Not checking your gas caddy tank could also lead to water getting into your lawn mower. Checking every part of your lawn mower and its nearby materials is imperative, more so when the lawn mower engine has been left out for too many days.
Also, you have to check if your gas container tank has an ill-fitting or loosely fitted cap or perhaps there are small cracks or small openings where water could enter unnoticed.
Forgetting to winterize your lawn mower will also result in some water condensation gathering at the bottom of your gas tank. Leaving your gas tank full for the whole of winter may give you more trouble than ease, especially when you want to start using your machine once again.
If this has happened to you, you should ensure you take
better care of your gas lawn mower the next time winter comes.
– Fuel Usage
Before buying your mower, first, be familiar with its fuel usage. Although there are alternatives being used today, most lawn mower owners still use gas that has large amounts of ethanol to fuel their lawn mower machines. At 10 percent to 15 percent, ethanol is a water magnet.
It draws in dew, moisture, and condensation from the surrounding air, which will eventually contaminate the gas and lead to the unsuccessful operation of the mowing machine.
Accidents do happen, and your gas mower is no exception. It may be one of the reasons why water goes into your gas lawn mower. Numerous people have been using forum sites like Quora to ask for advice on how to get the water out of their lawn mower tanks, in which they admittedly poured water instead of fuel.
Now, even if you’re not yet an expert, here’s how to tell if there is water in gas lawn mowers. Seasoned gardeners may easily detect if there is water in their lawn mower tanks. However, that may not be the case for newbies in gardening and lawn mowing.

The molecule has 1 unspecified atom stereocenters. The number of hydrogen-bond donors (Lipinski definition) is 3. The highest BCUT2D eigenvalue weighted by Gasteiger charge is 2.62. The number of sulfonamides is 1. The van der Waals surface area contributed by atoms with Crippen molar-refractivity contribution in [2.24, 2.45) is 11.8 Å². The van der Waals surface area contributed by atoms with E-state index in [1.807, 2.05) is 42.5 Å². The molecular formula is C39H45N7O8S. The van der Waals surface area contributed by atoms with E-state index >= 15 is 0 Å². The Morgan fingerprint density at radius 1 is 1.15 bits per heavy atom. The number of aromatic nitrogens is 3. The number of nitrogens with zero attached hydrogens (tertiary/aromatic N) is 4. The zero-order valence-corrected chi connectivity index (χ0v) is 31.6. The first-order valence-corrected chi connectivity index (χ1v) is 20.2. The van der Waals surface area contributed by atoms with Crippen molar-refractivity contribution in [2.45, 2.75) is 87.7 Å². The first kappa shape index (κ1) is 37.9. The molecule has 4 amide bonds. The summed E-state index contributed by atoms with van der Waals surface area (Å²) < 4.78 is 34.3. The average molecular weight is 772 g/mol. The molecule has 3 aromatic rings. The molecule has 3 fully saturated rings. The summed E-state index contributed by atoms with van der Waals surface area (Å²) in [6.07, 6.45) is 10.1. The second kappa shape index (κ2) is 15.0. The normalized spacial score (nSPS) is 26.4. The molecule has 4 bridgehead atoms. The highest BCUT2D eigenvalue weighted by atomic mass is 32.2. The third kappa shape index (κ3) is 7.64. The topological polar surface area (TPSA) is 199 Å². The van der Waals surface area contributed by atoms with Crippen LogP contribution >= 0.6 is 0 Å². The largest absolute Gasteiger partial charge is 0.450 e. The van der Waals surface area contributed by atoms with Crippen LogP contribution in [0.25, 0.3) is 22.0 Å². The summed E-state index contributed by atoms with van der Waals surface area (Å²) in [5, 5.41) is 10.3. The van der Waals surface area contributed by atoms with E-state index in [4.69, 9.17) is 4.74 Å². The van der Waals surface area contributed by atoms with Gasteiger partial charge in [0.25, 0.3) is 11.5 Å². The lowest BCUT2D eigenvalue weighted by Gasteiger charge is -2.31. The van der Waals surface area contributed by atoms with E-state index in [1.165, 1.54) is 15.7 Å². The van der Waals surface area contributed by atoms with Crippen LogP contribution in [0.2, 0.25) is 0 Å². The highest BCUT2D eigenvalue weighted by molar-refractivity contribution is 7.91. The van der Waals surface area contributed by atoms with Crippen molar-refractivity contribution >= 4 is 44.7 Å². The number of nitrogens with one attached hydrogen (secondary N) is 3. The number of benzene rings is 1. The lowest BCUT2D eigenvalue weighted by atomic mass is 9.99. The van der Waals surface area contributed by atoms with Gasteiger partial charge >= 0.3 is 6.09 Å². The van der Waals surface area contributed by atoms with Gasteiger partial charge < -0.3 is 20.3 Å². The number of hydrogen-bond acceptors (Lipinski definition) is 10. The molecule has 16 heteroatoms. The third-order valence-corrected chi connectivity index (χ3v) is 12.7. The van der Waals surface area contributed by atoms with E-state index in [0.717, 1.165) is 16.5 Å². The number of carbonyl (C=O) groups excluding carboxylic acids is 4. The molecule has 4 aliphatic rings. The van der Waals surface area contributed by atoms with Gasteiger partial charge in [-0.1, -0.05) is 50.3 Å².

- Before turning on your lawn mower, look at it closely. Peek through its tank, and observe if there are any spots of moisture, globules, or bubbles at the bottom of the tank that could possibly be water. This is especially applicable when your tank has not been used for weeks or months already.
- As you crank up your engine, listen for any stutters and stumbles while your machine is switched on. You may not hear it at first, but these symptoms of bad gas in a lawn mower would eventually emerge as you continue using it. If any of these disturbances are present, then by this time, water must have reached the engine part already.
If left undetected while the mower is used continuously, the water in the gas lawn mower would lead to corrosion of metals and damage the machine.
In other cases, despite the presence of water in the gas lawn mower, the mower engine can start running as if there’s no problem at all. However, if you would observe and look closely, you would notice other signs that would point out the deficiency in the mower engine. These are the symptoms that water is running in the engine.
Splutter and stutter
When you hear that the engine is coughing when you start running it, water in your lawn mower gas tank could be the problem. In some cases, the sputtering and stuttering of the engine may not happen at the onset but rather in the middle of your mowing.
These troubles would eventually hinder you from continuing the work that needs to be done, and they indicate that water (or perhaps other elements) is present in the engine.
Another one of the water in mower gas tank symptoms you could observe is the belching bout of unusual smoke. Smoke coming out of your mower is somewhat thicker compared to that of a lawn mower gas tank where water is not present.
This happens because the fuel does not combust well in the piston of the engine because of the presence of another element, which is water.
Engine won’t start
In severe situations, if the lawn mower won’t start, water in the gas tank might have flooded the engine already. It would be difficult to mend the situation because the spark plug and air filter might have been damaged, too.
Aside from damage done on your gardening and mowing deadlines, water in the mower can also bring damage to several parts of the gas lawn mower. Once your gas fuel tank has water in it, no matter how little, the water starts getting into the engine. Expect that your gas lawn mower will be damaged in no time.